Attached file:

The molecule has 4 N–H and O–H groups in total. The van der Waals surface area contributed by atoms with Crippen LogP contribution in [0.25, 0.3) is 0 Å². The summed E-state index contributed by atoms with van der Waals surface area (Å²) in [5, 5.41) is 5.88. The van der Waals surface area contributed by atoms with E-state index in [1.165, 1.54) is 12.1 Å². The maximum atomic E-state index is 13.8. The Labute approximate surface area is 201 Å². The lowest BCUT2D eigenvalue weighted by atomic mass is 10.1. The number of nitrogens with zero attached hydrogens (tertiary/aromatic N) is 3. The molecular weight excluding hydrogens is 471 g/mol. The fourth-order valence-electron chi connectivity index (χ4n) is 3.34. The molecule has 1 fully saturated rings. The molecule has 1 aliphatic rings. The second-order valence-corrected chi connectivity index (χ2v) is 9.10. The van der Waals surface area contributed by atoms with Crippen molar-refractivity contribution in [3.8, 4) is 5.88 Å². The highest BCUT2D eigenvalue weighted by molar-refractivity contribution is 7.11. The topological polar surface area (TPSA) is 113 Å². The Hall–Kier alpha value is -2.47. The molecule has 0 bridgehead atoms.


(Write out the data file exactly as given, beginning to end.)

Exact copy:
The molecule has 4 N–H and O–H groups in total. The van der Waals surface area contributed by atoms with Crippen LogP contribution in [0.25, 0.3) is 0 Å². The summed E-state index contributed by atoms with van der Waals surface area (Å²) in [5, 5.41) is 5.88. The van der Waals surface area contributed by atoms with E-state index in [1.165, 1.54) is 12.1 Å². The maximum atomic E-state index is 13.8. The Labute approximate surface area is 201 Å². The lowest BCUT2D eigenvalue weighted by atomic mass is 10.1. The number of nitrogens with zero attached hydrogens (tertiary/aromatic N) is 3. The molecular weight excluding hydrogens is 471 g/mol. The fourth-order valence-electron chi connectivity index (χ4n) is 3.34. The molecule has 1 fully saturated rings. The molecule has 1 aliphatic rings. The second-order valence-corrected chi connectivity index (χ2v) is 9.10. The van der Waals surface area contributed by atoms with Crippen molar-refractivity contribution in [3.8, 4) is 5.88 Å². The highest BCUT2D eigenvalue weighted by molar-refractivity contribution is 7.11. The topological polar surface area (TPSA) is 113 Å². The Hall–Kier alpha value is -2.47. The molecule has 0 bridgehead atoms.